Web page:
Residents can now submit anonymous, non-emergency tips 24/7 to the Winter Garden Police Department through a new technology crime fighting tool: Winter Garden PD tip411.
Police Chief Steve Graham announced the new app at the Winter Garden City Commission meeting Thursday, Jan. 11.
Winter Garden PD tip411 allows residents to submit anonymous information through three different options.
Residents can download the free Winter Garden PD app from the Apple or Google Play stores and also sign up to receive public safety alerts through the app.
The second option is to submit a tip via text message to the WGPD by texting the keyword “WGPD” and the tip to 847411.
Finally, residents can submit a tip through the WGPD website at wgpd.com or through the city of Winter Garden website at cwgdn.com.
“Being able to report crime tips to police anonymously and conveniently through an app or via text or city website is beneficial to the community while being helpful to police, and in some cases, may prevent crime before it happens,” City Manager Jon C. Williams said.
The technology utilizes a third-party service to protect residents’ identity and contact information, keeping tips anonymous.
The tip411 service is strictly for non-emergency use. For emergencies, always contact 911.
“We still want people to call 911,” Graham said. “If it’s a crime in progress, we need to have the details. 911 is still the primary, but dispatch will still be aware if they’re doing a tip411.”
Graham said WGPD representatives have been having discussions regarding the new tool for a few months.
“It resulted because we have a lot of information that’s out in the neighborhoods in the community that’s not getting to us,” he said. “Basically, we’re not getting the actual intelligence that we could. There are a few possible reasons for that. It could be that in certain neighborhoods they don’t want to be seen talking to the police or they’re afraid of retribution for talking to the police or providing information on a crime. They may not want to be identified as the complaint or a witness, and they may not want to go to court later or testify against or about something that’s going to make them uncomfortable. This provides an outlet where they can be completely anonymous. We can also interact with residents and get more information from them through this service.”
Although most other local organizations do not currently have this operation, Graham said the idea is popular on the West Coast.
In terms of monitoring the information, the department has a few administrative accounts, including one Graham has himself, as well as one owned by Lt. Michael Mason, who will be the main coordinator of the program. Dispatch also has an administrative account.
Graham hopes the community will sign up for the tool’s push notifications, so if the department is looking for something, it can send the information to the people who have subscribed.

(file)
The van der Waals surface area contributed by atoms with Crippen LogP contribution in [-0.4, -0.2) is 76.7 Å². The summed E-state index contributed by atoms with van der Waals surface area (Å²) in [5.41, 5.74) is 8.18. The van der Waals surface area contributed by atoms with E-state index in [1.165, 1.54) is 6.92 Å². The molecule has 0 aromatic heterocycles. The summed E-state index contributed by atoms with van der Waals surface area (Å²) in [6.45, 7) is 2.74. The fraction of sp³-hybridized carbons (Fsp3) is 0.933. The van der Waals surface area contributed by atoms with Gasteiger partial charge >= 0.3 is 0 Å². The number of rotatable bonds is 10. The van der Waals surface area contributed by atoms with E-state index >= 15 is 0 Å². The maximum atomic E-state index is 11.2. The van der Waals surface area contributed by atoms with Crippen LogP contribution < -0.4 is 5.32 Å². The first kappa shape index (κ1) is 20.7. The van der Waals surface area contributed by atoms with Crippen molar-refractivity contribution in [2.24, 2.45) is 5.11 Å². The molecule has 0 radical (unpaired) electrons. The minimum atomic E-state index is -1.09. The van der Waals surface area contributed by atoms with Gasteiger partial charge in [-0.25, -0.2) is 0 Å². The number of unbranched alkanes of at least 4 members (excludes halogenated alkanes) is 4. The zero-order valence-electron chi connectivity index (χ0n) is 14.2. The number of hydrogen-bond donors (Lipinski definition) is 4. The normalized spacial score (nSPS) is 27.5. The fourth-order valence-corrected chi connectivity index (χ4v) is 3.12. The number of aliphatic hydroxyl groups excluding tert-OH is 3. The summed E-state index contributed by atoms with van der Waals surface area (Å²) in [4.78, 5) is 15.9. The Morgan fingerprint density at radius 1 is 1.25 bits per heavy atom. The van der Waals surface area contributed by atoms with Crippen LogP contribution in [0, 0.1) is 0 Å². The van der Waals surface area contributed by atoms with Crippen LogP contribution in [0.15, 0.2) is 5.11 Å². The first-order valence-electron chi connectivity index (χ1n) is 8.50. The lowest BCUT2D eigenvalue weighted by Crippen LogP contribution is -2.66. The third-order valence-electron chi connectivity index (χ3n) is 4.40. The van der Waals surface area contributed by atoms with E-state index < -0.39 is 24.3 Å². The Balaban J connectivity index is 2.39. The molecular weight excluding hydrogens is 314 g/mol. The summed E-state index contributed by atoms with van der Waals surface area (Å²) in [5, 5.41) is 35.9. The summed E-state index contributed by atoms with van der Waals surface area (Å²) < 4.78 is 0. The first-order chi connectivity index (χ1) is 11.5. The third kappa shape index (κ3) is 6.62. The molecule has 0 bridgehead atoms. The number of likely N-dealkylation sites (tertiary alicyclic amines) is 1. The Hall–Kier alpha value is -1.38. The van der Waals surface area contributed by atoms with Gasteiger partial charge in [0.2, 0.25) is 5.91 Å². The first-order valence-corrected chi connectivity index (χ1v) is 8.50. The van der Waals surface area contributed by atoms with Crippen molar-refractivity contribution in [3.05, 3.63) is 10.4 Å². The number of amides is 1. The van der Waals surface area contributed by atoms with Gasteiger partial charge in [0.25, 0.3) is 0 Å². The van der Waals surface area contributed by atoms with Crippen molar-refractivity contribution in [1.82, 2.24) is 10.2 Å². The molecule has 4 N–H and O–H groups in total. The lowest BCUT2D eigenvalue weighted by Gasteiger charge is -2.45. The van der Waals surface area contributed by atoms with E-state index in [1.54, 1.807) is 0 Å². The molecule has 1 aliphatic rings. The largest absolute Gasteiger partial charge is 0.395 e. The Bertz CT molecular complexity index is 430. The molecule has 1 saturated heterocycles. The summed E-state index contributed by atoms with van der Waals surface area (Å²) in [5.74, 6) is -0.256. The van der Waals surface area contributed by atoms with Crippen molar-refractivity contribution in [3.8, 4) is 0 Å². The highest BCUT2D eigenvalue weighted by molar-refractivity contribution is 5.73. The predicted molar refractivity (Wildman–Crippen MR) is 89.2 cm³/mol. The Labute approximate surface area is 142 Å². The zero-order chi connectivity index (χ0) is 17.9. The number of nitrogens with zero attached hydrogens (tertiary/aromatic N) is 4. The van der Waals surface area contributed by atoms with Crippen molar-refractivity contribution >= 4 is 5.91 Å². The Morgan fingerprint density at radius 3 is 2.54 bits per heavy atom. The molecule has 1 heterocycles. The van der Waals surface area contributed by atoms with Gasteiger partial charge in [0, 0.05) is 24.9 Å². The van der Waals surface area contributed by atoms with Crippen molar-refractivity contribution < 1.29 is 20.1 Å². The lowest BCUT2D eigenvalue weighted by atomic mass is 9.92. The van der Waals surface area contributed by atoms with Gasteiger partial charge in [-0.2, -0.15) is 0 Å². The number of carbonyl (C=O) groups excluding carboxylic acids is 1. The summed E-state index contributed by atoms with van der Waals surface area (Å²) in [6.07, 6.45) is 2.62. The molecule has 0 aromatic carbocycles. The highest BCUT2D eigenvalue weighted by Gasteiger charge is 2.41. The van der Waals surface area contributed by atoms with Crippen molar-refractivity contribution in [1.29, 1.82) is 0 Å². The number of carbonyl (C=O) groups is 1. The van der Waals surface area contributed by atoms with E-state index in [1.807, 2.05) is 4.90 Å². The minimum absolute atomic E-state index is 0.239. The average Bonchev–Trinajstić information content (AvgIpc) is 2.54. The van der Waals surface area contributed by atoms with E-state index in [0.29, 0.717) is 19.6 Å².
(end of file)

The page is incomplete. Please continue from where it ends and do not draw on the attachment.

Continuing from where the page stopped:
“I would hope that by sharing more information we can be more effective and be more responsive,” he said. “We’re pretty good at solving crimes, but this would just make us better.”
Winter Garden resident Zach Waxler heard about the Winter Garden PD app recently and thinks it’s fantastic.
“I created my account within the app, and submitting a tip is very quick and easy,” he said. “It simply asks you for a subject, location and description of what you saw. I feel this is going to help our community engage with our great law-enforcement officers in a much more simplistic way. It is sometimes intimidating calling the non-emergency number for little things, but now you can quickly submit a thought, idea or a problem and it will be seen by our police department. Our city and our police department is here for us. This is them showing they want our feedback and they want to hear our concerns.”
Winter Garden resident Chloe Johnson first heard about the app at the commission meeting.
“This is another good tool for the community residents to use and to be a help by keeping their neighborhoods safe,” she said. “If you see something, you can now report it at the comfort of your phone by texting immediately, while remaining anonymous. It’s a great way of city officials and residents working together for a better and safer community.”
News Editor Annabelle Sikes was born in Boca Raton and moved to Orlando in 2018 to attend the University of Central Florida. She graduated from UCF in May 2021 with a bachelor’s degree in journalism and a minor in sociology. Her past journalism experiences include serving as a web producer at the Orlando Sentinel, a reporter at The Community Paper, managing editor for NSM Today, digital manager at Centric Magazine and as an intern for the Orlando Weekly.